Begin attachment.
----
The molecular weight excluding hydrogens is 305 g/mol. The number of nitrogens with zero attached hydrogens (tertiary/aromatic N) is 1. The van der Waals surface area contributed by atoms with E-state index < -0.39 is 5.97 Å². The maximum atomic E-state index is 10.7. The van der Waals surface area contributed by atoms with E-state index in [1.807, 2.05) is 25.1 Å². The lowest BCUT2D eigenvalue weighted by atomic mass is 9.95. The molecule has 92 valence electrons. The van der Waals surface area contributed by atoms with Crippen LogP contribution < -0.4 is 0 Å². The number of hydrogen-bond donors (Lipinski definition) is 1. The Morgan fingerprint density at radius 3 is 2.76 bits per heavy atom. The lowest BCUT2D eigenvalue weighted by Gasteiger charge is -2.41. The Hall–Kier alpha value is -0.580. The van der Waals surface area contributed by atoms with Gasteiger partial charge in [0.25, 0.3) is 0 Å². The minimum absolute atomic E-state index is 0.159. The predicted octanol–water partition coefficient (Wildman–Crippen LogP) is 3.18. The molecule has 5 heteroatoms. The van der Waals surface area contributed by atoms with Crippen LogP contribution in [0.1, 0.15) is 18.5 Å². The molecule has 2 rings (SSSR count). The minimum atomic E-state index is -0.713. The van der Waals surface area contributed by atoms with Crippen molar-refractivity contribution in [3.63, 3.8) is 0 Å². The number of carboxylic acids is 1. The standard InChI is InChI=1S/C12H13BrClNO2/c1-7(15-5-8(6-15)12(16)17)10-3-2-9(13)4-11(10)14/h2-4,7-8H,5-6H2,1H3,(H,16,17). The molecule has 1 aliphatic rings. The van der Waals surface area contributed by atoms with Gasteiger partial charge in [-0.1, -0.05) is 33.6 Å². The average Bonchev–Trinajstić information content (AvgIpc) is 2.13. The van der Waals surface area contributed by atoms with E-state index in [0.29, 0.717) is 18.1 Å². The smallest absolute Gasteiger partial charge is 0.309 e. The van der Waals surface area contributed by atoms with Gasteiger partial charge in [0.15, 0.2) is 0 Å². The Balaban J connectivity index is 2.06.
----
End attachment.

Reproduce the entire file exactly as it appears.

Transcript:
The molecular weight excluding hydrogens is 305 g/mol. The number of nitrogens with zero attached hydrogens (tertiary/aromatic N) is 1. The van der Waals surface area contributed by atoms with E-state index < -0.39 is 5.97 Å². The maximum atomic E-state index is 10.7. The van der Waals surface area contributed by atoms with E-state index in [1.807, 2.05) is 25.1 Å². The lowest BCUT2D eigenvalue weighted by atomic mass is 9.95. The molecule has 92 valence electrons. The van der Waals surface area contributed by atoms with Crippen LogP contribution < -0.4 is 0 Å². The number of hydrogen-bond donors (Lipinski definition) is 1. The Morgan fingerprint density at radius 3 is 2.76 bits per heavy atom. The lowest BCUT2D eigenvalue weighted by Gasteiger charge is -2.41. The Hall–Kier alpha value is -0.580. The van der Waals surface area contributed by atoms with Gasteiger partial charge in [0.25, 0.3) is 0 Å². The minimum absolute atomic E-state index is 0.159. The predicted octanol–water partition coefficient (Wildman–Crippen LogP) is 3.18. The molecule has 5 heteroatoms. The van der Waals surface area contributed by atoms with Crippen LogP contribution in [0.1, 0.15) is 18.5 Å². The molecule has 2 rings (SSSR count). The minimum atomic E-state index is -0.713. The van der Waals surface area contributed by atoms with Crippen molar-refractivity contribution in [3.63, 3.8) is 0 Å². The number of carboxylic acids is 1. The standard InChI is InChI=1S/C12H13BrClNO2/c1-7(15-5-8(6-15)12(16)17)10-3-2-9(13)4-11(10)14/h2-4,7-8H,5-6H2,1H3,(H,16,17). The molecule has 1 aliphatic rings. The van der Waals surface area contributed by atoms with Gasteiger partial charge in [-0.1, -0.05) is 33.6 Å². The average Bonchev–Trinajstić information content (AvgIpc) is 2.13. The van der Waals surface area contributed by atoms with E-state index in [0.29, 0.717) is 18.1 Å². The smallest absolute Gasteiger partial charge is 0.309 e. The van der Waals surface area contributed by atoms with Gasteiger partial charge in [0.15, 0.2) is 0 Å². The Balaban J connectivity index is 2.06.